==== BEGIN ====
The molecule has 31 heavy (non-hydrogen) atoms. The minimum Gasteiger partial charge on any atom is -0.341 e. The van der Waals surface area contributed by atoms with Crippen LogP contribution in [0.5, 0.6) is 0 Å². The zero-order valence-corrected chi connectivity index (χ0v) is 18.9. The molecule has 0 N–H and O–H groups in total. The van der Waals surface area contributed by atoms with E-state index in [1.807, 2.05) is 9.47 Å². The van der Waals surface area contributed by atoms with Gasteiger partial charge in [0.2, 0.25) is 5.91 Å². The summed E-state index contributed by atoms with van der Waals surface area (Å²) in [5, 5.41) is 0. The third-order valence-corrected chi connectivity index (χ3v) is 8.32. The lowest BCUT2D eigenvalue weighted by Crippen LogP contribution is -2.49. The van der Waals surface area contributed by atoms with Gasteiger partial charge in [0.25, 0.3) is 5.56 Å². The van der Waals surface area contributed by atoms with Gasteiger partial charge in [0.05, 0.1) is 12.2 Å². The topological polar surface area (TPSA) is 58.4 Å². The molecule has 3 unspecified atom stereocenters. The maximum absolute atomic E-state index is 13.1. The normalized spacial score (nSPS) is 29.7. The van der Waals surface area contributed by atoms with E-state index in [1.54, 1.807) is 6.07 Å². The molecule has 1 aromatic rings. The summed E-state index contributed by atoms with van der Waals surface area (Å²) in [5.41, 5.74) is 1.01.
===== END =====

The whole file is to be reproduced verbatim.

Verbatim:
The molecule has 31 heavy (non-hydrogen) atoms. The minimum Gasteiger partial charge on any atom is -0.341 e. The van der Waals surface area contributed by atoms with Crippen LogP contribution in [0.5, 0.6) is 0 Å². The zero-order valence-corrected chi connectivity index (χ0v) is 18.9. The molecule has 0 N–H and O–H groups in total. The van der Waals surface area contributed by atoms with E-state index in [1.807, 2.05) is 9.47 Å². The van der Waals surface area contributed by atoms with Gasteiger partial charge in [0.2, 0.25) is 5.91 Å². The summed E-state index contributed by atoms with van der Waals surface area (Å²) in [5, 5.41) is 0. The third-order valence-corrected chi connectivity index (χ3v) is 8.32. The lowest BCUT2D eigenvalue weighted by Crippen LogP contribution is -2.49. The van der Waals surface area contributed by atoms with Gasteiger partial charge in [0.25, 0.3) is 5.56 Å². The van der Waals surface area contributed by atoms with Gasteiger partial charge in [0.05, 0.1) is 12.2 Å². The topological polar surface area (TPSA) is 58.4 Å². The molecule has 3 unspecified atom stereocenters. The maximum absolute atomic E-state index is 13.1. The normalized spacial score (nSPS) is 29.7. The van der Waals surface area contributed by atoms with E-state index in [1.54, 1.807) is 6.07 Å². The molecule has 1 aromatic rings. The summed E-state index contributed by atoms with van der Waals surface area (Å²) in [5.41, 5.74) is 1.01.